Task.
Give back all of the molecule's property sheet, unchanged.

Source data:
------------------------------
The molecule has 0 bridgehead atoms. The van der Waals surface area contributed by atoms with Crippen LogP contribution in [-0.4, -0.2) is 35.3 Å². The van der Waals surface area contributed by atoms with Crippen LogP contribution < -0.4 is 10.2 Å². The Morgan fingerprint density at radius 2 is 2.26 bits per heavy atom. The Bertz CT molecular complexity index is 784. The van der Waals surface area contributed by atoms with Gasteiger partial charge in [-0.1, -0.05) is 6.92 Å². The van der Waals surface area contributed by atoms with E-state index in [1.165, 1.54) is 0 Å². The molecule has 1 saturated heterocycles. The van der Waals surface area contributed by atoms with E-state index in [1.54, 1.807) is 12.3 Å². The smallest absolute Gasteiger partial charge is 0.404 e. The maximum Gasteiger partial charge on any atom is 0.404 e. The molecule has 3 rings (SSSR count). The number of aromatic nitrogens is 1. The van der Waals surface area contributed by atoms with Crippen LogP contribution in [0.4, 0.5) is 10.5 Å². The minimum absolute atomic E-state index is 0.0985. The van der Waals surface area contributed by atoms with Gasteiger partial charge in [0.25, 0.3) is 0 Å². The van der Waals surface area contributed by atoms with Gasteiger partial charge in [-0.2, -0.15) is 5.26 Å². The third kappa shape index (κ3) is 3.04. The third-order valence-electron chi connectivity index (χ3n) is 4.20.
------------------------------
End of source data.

The molecule has 0 bridgehead atoms. The van der Waals surface area contributed by atoms with Crippen LogP contribution in [-0.4, -0.2) is 35.3 Å². The van der Waals surface area contributed by atoms with Crippen LogP contribution < -0.4 is 10.2 Å². The Morgan fingerprint density at radius 2 is 2.26 bits per heavy atom. The Bertz CT molecular complexity index is 784. The van der Waals surface area contributed by atoms with Gasteiger partial charge in [-0.1, -0.05) is 6.92 Å². The van der Waals surface area contributed by atoms with E-state index in [1.165, 1.54) is 0 Å². The molecule has 1 saturated heterocycles. The van der Waals surface area contributed by atoms with E-state index in [1.54, 1.807) is 12.3 Å². The smallest absolute Gasteiger partial charge is 0.404 e. The maximum Gasteiger partial charge on any atom is 0.404 e. The molecule has 3 rings (SSSR count). The number of aromatic nitrogens is 1. The van der Waals surface area contributed by atoms with Crippen LogP contribution in [0.4, 0.5) is 10.5 Å². The minimum absolute atomic E-state index is 0.0985. The van der Waals surface area contributed by atoms with Gasteiger partial charge in [0.25, 0.3) is 0 Å². The van der Waals surface area contributed by atoms with Gasteiger partial charge in [-0.2, -0.15) is 5.26 Å². The third kappa shape index (κ3) is 3.04. The third-order valence-electron chi connectivity index (χ3n) is 4.20.